March 5, 2018

New Historical Emissions Trends Estimated with the Community Emissions Data System (CEDS)

The data system will allow for more detailed, consistent, and up-to-date global emissions trends that will aid in understanding aerosol effects on Earth system processes

Scientists are working to better understand how aerosols affect the atmosphere and Earth system processes.

The Science

To better understand how aerosols affect the atmosphere and Earth system processes, historical emissions data are necessary as a key input for modeling and analyses.

A research team led by scientists at the U.S. Department of Energy's Pacific Northwest National Laboratory developed a data system, the Community Emissions Data System, which has produced a new, robust data set covering the years 1750-2014 for carbonaceous aerosols, chemically reactive gases—which are precursors to aerosol particles—and carbon dioxide.

The Impact

Emissions data from different countries vary in methodology, level of detail, source coverage, and consistency across time and space. This project addressed the limitations of existing emission data inventories with a reproducible methodology applied to all emissions types, updated emissions factors, more recent estimates through 2014, and comprehensive documentation. The methodology facilitates transparency, regular updates, and the incorporation of improved information over time.

This new consistent methodology will facilitate uncertainty analyses, leading to improved scientific understanding of the role of aerosols in the atmosphere.


Country-to-country differences in compiling emissions data make it difficult to construct consistent time series of past emissions across regions. This new data set contains annual estimates of CO, CH4, NH3, NOx, SO2, NMVOC, carbonaceous aerosols, and carbon dioxide for the years 1750-2014 by country, fuel, and sector, along with seasonal data. Researchers developed these data with the Community Emissions Data System (CEDS). This system integrates population, energy consumption, and other economic driver data with national and global emissions inventory data to produce consistent emissions trends over time.

Key methodological developments include the use of open-source software and data, a consistent methodology for all emissions species, and the use of national inventory data sets. The CEDS software and data will be publicly available through an open-source repository to facilitate community involvement and improvement.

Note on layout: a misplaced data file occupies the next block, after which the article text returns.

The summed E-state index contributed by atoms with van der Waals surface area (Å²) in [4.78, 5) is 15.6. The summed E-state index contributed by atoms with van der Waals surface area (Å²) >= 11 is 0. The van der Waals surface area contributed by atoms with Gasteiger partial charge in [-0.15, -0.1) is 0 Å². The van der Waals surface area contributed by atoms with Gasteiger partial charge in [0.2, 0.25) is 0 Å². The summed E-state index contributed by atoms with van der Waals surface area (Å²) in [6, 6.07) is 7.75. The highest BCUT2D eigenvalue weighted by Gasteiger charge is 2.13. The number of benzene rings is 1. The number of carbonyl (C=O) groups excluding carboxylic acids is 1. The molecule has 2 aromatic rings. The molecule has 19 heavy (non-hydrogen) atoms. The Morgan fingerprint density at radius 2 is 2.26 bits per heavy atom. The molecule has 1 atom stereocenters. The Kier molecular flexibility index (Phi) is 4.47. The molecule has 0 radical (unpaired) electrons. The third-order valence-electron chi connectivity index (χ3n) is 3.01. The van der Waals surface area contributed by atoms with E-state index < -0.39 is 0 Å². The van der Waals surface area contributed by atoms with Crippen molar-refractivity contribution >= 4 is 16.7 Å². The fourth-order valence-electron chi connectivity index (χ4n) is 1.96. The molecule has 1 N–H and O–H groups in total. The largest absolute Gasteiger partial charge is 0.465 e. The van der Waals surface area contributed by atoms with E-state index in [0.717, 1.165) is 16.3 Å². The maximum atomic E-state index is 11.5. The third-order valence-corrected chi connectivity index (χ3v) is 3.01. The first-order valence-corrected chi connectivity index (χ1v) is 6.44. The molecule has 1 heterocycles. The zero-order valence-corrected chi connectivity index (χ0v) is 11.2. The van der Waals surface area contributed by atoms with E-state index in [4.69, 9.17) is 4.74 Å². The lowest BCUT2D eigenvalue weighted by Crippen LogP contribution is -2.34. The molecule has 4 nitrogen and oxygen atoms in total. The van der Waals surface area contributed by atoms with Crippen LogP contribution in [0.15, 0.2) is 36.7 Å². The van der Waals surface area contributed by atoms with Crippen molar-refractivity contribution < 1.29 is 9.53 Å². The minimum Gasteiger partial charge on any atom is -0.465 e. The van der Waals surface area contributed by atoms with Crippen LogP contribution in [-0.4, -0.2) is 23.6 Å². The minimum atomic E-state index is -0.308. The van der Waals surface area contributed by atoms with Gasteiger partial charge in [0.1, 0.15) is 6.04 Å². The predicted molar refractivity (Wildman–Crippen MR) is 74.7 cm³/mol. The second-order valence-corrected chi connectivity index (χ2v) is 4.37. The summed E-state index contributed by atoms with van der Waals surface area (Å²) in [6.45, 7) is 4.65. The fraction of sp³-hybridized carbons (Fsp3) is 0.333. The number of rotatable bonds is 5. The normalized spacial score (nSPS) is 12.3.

Sponsors: This research was based on work supported by the U.S. Department of Energy Office of ScienceBiological and Environmental Research as part of the Earth System Modelingprogram. The National Aeronautics and Space Administration’s Atmospheric Composition Modeling and Analysis Program (ACMAP), award NNH15AZ64I, provided additional support for the development of the gridded data algorithm.

Reference: R.M. Hoesly, S.J. Smith, L. Feng, Z. Klimont, G. Janssens-Maenhout, T. Pitkanen, J.J. Seibert, L. Vu, R.J. Andres, R.M. Bolt, T.C. Bond, L. Dawidowski, N. Kholod, J. Kurokawa, M. Li, L. Liu, Z. Lu, M.C.P. Moura, P.R. O’Rourke, Q. Zhang, “Historical (1750–2014) Anthropogenic Emissions of Reactive Gases and Aerosols from the Community Emissions Data System (CEDS).” Geoscientific Model Development 11, 369-408 (2018). [DOI: 10.5194/gmd-11-369-2018]

Key Capabilities

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About PNNL

Pacific Northwest National Laboratory draws on its distinguishing strengths in chemistry, Earth sciences, biology and data science to advance scientific knowledge and address challenges in sustainable energy and national security. Founded in 1965, PNNL is operated by Battelle for the Department of Energy’s Office of Science, which is the single largest supporter of basic research in the physical sciences in the United States. DOE’s Office of Science is working to address some of the most pressing challenges of our time. For more information, visit For more information on PNNL, visit PNNL's News Center. Follow us on Twitter, Facebook, LinkedIn and Instagram.

Published: March 5, 2018

Rachel M. Hoesly, Leyang Feng, Tyler Pitkanen, Jonathan J. Seibert, Linh Vu, Ryan M. Bolt, Nazar Kholod, Maria Cecilia P. Moura, and Patrick R. O'Rourke, PNNL (Joint Global Change Research Institute)
Steven J. Smith, PNNL (JGCRI)/University of Maryland
Zbigniew Klimont, International Institute for Applied Systems Analysis (Austria)
Greet Janssens-Maenhout, European Commission, Joint Research Centre, Directorate Energy, Transport & Climate (Italy)
Robert J. Andres, Oak Ridge National Laboratory
Tami C. Bond and Liang Liu, University of Illinois at Urbana-Champaign
Laura Dawidowski, Comisión Nacional de Energía Atómica (Argentina)
June-ichi Kurokawa, Japan Environmental Sanitation Center, Asia Center for Air Pollution Research, Atmospheric Research Department, Niigata (Japan)
Meng Li and Qiang Zhang, Tsinghua University (China)
Zifeng Lu, Argonne National Laboratory